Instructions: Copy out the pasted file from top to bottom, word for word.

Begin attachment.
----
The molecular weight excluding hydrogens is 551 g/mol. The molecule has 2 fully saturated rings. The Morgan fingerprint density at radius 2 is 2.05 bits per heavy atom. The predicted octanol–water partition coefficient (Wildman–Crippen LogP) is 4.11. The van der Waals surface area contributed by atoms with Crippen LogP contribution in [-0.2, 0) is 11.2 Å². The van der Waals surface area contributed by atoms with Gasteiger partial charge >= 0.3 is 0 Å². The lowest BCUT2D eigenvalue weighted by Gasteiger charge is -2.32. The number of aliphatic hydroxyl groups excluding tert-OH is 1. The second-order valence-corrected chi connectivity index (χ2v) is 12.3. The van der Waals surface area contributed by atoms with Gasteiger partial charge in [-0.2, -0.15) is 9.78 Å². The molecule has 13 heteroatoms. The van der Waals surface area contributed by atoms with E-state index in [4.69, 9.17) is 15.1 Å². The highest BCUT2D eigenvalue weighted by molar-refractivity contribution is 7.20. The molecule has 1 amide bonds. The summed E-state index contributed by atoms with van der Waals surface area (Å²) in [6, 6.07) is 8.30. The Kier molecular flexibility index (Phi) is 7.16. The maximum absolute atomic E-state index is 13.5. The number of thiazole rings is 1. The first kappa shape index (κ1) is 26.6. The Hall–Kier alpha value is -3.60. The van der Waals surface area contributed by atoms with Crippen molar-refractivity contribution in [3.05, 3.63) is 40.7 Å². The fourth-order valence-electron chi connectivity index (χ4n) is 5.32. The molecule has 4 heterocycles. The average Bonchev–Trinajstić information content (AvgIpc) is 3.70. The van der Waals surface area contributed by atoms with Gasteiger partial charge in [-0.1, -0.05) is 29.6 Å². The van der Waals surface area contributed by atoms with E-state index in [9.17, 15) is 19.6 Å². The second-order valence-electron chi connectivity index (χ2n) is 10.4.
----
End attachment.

The molecular weight excluding hydrogens is 551 g/mol. The molecule has 2 fully saturated rings. The Morgan fingerprint density at radius 2 is 2.05 bits per heavy atom. The predicted octanol–water partition coefficient (Wildman–Crippen LogP) is 4.11. The van der Waals surface area contributed by atoms with Crippen LogP contribution in [-0.2, 0) is 11.2 Å². The van der Waals surface area contributed by atoms with Gasteiger partial charge >= 0.3 is 0 Å². The lowest BCUT2D eigenvalue weighted by Gasteiger charge is -2.32. The number of aliphatic hydroxyl groups excluding tert-OH is 1. The second-order valence-corrected chi connectivity index (χ2v) is 12.3. The van der Waals surface area contributed by atoms with Gasteiger partial charge in [-0.2, -0.15) is 9.78 Å². The molecule has 13 heteroatoms. The van der Waals surface area contributed by atoms with E-state index in [4.69, 9.17) is 15.1 Å². The highest BCUT2D eigenvalue weighted by molar-refractivity contribution is 7.20. The molecule has 1 amide bonds. The summed E-state index contributed by atoms with van der Waals surface area (Å²) in [6, 6.07) is 8.30. The Kier molecular flexibility index (Phi) is 7.16. The maximum absolute atomic E-state index is 13.5. The number of thiazole rings is 1. The first kappa shape index (κ1) is 26.6. The Hall–Kier alpha value is -3.60. The van der Waals surface area contributed by atoms with Crippen molar-refractivity contribution in [3.05, 3.63) is 40.7 Å². The fourth-order valence-electron chi connectivity index (χ4n) is 5.32. The molecule has 4 heterocycles. The average Bonchev–Trinajstić information content (AvgIpc) is 3.70. The van der Waals surface area contributed by atoms with Gasteiger partial charge in [-0.1, -0.05) is 29.6 Å². The van der Waals surface area contributed by atoms with E-state index in [9.17, 15) is 19.6 Å². The second-order valence-electron chi connectivity index (χ2n) is 10.4.